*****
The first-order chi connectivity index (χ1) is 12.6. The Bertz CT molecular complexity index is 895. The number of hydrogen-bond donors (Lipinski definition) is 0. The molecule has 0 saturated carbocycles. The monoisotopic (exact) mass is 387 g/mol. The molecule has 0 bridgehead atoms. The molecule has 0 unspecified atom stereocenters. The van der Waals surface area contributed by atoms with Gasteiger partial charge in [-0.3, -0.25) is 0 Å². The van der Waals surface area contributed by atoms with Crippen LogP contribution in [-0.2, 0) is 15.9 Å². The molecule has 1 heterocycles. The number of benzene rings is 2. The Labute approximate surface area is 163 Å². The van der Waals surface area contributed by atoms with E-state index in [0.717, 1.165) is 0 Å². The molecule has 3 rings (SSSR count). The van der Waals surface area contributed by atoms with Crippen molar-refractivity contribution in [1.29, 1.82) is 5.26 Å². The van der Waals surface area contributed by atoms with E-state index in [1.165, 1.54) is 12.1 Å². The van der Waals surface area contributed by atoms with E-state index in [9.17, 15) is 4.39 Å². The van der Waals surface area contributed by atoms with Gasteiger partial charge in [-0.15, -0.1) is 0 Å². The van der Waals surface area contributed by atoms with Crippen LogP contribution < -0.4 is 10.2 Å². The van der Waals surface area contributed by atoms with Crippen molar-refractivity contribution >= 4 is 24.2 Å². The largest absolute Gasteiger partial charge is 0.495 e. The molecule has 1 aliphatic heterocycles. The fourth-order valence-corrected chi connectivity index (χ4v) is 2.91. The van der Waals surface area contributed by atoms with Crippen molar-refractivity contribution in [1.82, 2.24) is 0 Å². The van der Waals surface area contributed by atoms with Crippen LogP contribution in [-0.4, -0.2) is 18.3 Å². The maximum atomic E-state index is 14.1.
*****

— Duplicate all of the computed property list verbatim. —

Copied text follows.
The first-order chi connectivity index (χ1) is 12.6. The Bertz CT molecular complexity index is 895. The number of hydrogen-bond donors (Lipinski definition) is 0. The molecule has 0 saturated carbocycles. The monoisotopic (exact) mass is 387 g/mol. The molecule has 0 bridgehead atoms. The molecule has 0 unspecified atom stereocenters. The van der Waals surface area contributed by atoms with Gasteiger partial charge in [-0.3, -0.25) is 0 Å². The van der Waals surface area contributed by atoms with Crippen LogP contribution in [-0.2, 0) is 15.9 Å². The molecule has 1 heterocycles. The number of benzene rings is 2. The Labute approximate surface area is 163 Å². The van der Waals surface area contributed by atoms with E-state index in [0.717, 1.165) is 0 Å². The molecule has 3 rings (SSSR count). The van der Waals surface area contributed by atoms with Crippen molar-refractivity contribution in [1.29, 1.82) is 5.26 Å². The van der Waals surface area contributed by atoms with E-state index in [1.165, 1.54) is 12.1 Å². The van der Waals surface area contributed by atoms with E-state index in [9.17, 15) is 4.39 Å². The van der Waals surface area contributed by atoms with Gasteiger partial charge in [-0.15, -0.1) is 0 Å². The van der Waals surface area contributed by atoms with Crippen LogP contribution < -0.4 is 10.2 Å². The van der Waals surface area contributed by atoms with Crippen molar-refractivity contribution >= 4 is 24.2 Å². The largest absolute Gasteiger partial charge is 0.495 e. The molecule has 1 aliphatic heterocycles. The fourth-order valence-corrected chi connectivity index (χ4v) is 2.91. The van der Waals surface area contributed by atoms with Crippen molar-refractivity contribution in [1.82, 2.24) is 0 Å². The van der Waals surface area contributed by atoms with Crippen LogP contribution in [-0.4, -0.2) is 18.3 Å². The maximum atomic E-state index is 14.1.